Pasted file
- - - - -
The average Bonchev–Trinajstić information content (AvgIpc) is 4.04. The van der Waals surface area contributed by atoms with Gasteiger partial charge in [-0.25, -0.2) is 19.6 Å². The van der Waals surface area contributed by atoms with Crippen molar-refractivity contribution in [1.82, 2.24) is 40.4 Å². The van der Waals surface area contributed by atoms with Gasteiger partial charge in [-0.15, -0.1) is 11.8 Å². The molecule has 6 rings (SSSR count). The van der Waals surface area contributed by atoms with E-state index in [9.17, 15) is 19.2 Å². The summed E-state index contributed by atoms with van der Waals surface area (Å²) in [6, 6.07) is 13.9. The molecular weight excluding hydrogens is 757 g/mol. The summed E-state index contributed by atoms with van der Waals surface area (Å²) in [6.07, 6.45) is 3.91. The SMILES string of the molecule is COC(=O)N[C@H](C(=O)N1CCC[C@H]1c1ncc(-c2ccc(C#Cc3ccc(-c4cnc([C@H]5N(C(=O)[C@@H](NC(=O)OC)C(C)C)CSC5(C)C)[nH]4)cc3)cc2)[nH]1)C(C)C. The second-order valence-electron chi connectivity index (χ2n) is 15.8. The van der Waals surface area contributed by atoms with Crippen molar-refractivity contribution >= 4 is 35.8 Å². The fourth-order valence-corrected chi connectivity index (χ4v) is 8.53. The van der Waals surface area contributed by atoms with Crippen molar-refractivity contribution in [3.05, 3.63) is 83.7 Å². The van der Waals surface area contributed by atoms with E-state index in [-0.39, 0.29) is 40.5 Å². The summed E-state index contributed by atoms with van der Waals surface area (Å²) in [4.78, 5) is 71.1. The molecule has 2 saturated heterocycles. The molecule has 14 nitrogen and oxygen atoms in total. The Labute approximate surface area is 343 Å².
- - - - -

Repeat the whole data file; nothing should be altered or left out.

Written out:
The average Bonchev–Trinajstić information content (AvgIpc) is 4.04. The van der Waals surface area contributed by atoms with Gasteiger partial charge in [-0.25, -0.2) is 19.6 Å². The van der Waals surface area contributed by atoms with Crippen molar-refractivity contribution in [1.82, 2.24) is 40.4 Å². The van der Waals surface area contributed by atoms with Gasteiger partial charge in [-0.15, -0.1) is 11.8 Å². The molecule has 6 rings (SSSR count). The van der Waals surface area contributed by atoms with E-state index in [9.17, 15) is 19.2 Å². The summed E-state index contributed by atoms with van der Waals surface area (Å²) in [6, 6.07) is 13.9. The molecular weight excluding hydrogens is 757 g/mol. The summed E-state index contributed by atoms with van der Waals surface area (Å²) in [6.07, 6.45) is 3.91. The SMILES string of the molecule is COC(=O)N[C@H](C(=O)N1CCC[C@H]1c1ncc(-c2ccc(C#Cc3ccc(-c4cnc([C@H]5N(C(=O)[C@@H](NC(=O)OC)C(C)C)CSC5(C)C)[nH]4)cc3)cc2)[nH]1)C(C)C. The second-order valence-electron chi connectivity index (χ2n) is 15.8. The van der Waals surface area contributed by atoms with Crippen molar-refractivity contribution >= 4 is 35.8 Å². The fourth-order valence-corrected chi connectivity index (χ4v) is 8.53. The van der Waals surface area contributed by atoms with Crippen molar-refractivity contribution in [3.05, 3.63) is 83.7 Å². The van der Waals surface area contributed by atoms with E-state index in [-0.39, 0.29) is 40.5 Å². The summed E-state index contributed by atoms with van der Waals surface area (Å²) in [4.78, 5) is 71.1. The molecule has 2 saturated heterocycles. The molecule has 14 nitrogen and oxygen atoms in total. The Labute approximate surface area is 343 Å².